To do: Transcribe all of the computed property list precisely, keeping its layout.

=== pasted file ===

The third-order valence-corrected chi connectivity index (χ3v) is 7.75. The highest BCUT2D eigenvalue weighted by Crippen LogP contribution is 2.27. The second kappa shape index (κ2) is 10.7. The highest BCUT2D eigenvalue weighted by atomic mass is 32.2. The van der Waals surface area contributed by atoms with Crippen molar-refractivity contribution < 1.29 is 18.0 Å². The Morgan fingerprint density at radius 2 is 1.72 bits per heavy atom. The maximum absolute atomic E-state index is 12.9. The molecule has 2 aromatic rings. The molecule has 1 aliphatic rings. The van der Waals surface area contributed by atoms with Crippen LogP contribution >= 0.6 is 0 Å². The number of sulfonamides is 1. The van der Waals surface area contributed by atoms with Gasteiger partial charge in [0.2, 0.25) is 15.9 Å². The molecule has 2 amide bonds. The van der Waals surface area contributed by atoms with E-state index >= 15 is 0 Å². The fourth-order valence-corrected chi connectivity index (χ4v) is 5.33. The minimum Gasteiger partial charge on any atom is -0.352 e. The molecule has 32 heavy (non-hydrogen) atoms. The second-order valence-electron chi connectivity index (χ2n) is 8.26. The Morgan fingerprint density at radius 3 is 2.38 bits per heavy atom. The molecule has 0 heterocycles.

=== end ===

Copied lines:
The third-order valence-corrected chi connectivity index (χ3v) is 7.75. The highest BCUT2D eigenvalue weighted by Crippen LogP contribution is 2.27. The second kappa shape index (κ2) is 10.7. The highest BCUT2D eigenvalue weighted by atomic mass is 32.2. The van der Waals surface area contributed by atoms with Crippen molar-refractivity contribution < 1.29 is 18.0 Å². The Morgan fingerprint density at radius 2 is 1.72 bits per heavy atom. The maximum absolute atomic E-state index is 12.9. The molecule has 2 aromatic rings. The molecule has 1 aliphatic rings. The van der Waals surface area contributed by atoms with Crippen LogP contribution >= 0.6 is 0 Å². The number of sulfonamides is 1. The van der Waals surface area contributed by atoms with Gasteiger partial charge in [0.2, 0.25) is 15.9 Å². The molecule has 2 amide bonds. The van der Waals surface area contributed by atoms with E-state index >= 15 is 0 Å². The fourth-order valence-corrected chi connectivity index (χ4v) is 5.33. The minimum Gasteiger partial charge on any atom is -0.352 e. The molecule has 32 heavy (non-hydrogen) atoms. The second-order valence-electron chi connectivity index (χ2n) is 8.26. The Morgan fingerprint density at radius 3 is 2.38 bits per heavy atom. The molecule has 0 heterocycles.